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This webpage reproduces an article in
The British Museum Quarterly
Vol. 9, No. 4 (May 1935), pp121‑123.

Robin Flower died in 1946: the text is in the public domain.

This page has been carefully proofread
and I believe it to be free of errors.
If you find a mistake though,
please let me know!

 p121  80. Tristan da Cunha Records.

In The Times of 25 March there was published an account of a visit to the island of Tristan da Cunha to deliver stores for the 172 inhabitants. A letter from the late Mr Douglas M. Gane, who for many years had administered the Tristan da Cunha Fund, announcing the acquisition by the Museum of what may be called the fundamental records of the tiny colony, appeared in the same number. The documents in question, now Add. MS. 43846, were presented by Mr Gane himself and by Mr E. F. Gates of New London, Connecticut, to whose indefatigable efforts the recovery of  p122 these records was in the first instance due. With the family Bible of Governor William Glass acquired from Mrs A. Glass Lake, his grand-daughter, now Add. MS. 43729 (B. M. Q., Vol. IX, 1934, p16), they serve to illustrate the early history and growth of the island community.

The island group was first annexed on 14 August 1816, in consequence of its use as a raiding base by United States cruisers during the American War of 1812‑15. In November 1816 a garrison was sent from the Cape under Captain Cloete with Lieutenant Aitchison as one of the officers. The garrison was removed in February 1817, a few artillerymen remaining under Lieutenant Aitchison. These were taken off later in November 1817, but three men were given permission to remain on the island, William Glass, a corporal in the Royal Artillery, with a wife and two children, Samuel Burnel, and John Nankivel.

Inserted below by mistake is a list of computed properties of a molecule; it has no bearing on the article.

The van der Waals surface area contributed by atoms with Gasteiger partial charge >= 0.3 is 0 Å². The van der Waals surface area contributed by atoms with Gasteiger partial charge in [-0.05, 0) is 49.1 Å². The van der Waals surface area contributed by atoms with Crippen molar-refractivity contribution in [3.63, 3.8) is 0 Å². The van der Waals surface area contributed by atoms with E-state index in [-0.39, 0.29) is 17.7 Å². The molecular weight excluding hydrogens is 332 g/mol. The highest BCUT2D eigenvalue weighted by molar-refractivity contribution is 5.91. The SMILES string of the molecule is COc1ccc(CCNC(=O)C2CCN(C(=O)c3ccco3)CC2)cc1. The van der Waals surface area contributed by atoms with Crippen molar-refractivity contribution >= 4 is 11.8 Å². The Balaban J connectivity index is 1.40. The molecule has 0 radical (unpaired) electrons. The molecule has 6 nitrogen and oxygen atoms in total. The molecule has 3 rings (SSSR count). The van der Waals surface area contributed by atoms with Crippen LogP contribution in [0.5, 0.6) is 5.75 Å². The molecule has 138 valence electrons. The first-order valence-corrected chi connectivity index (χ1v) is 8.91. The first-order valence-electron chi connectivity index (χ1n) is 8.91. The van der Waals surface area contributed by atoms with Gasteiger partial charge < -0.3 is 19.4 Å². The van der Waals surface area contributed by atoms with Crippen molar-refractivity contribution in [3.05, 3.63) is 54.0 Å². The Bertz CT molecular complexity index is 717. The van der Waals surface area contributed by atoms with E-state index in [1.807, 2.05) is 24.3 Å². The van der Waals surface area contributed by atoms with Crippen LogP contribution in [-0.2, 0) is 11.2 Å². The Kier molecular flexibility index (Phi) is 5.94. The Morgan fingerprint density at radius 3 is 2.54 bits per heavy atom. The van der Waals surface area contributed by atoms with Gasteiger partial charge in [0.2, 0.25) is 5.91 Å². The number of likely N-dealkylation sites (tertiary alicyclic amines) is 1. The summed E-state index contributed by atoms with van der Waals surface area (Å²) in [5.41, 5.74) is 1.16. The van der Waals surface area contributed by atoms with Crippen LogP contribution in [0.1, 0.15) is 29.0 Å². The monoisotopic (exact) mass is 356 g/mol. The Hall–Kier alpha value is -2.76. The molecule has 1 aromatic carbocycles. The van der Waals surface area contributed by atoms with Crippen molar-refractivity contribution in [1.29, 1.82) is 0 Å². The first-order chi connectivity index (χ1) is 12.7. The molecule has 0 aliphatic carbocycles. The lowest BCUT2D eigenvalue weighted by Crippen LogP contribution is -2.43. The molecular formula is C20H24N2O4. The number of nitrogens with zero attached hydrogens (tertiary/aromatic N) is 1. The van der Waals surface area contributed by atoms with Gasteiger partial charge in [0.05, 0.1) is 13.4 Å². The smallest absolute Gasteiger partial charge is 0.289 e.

The documents, which relate to the early days of the settlement, are eight in number, six presented by Mr Gates, two by Mr Gane. The first is Lieutenant Aitchison's permission to W. Glass to remain on Tristan da Cunha. Another is the certificate, signed by the same, of the purchase by the three men at the sale of the effects of Thomas Curry, who was found living alone on the island when the troops arrived, of a Robinson Crusoe-like assortment of implements. A third is the agreement of absolute equality between the three men which was the first constitution of the island community. All these have the same date, 7 November 1817.

By 10 December 1821 the men on the island had increased to eleven in number and a revised constitution was drawn up, confirming equality among them, but reserving the land and stock to William Glass and John Nankivel. A contemporary copy of this is included in the gift. Among other documents is the original statement signed by the commander, officers, and many of the passengers and crew of the Blenden Hall, wrecked on Inaccessible Island on 23 July 1821, inviting public recognition of the extraordinary services of the islanders in rescuing them under great difficulties.

There is also included a card with the autograph of the artist  p123 Augustus Earle, who was accidentally left upon the island for nearly a year in 1824, and made an interesting drawing of Governor Glass and his residence, a reproduction of which is among these papers.

The documents are fully described and printed by Mr Gane in United Empire, XXIV (1933), pp589, 651.

R. Flower.


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Page updated: 20 Oct 16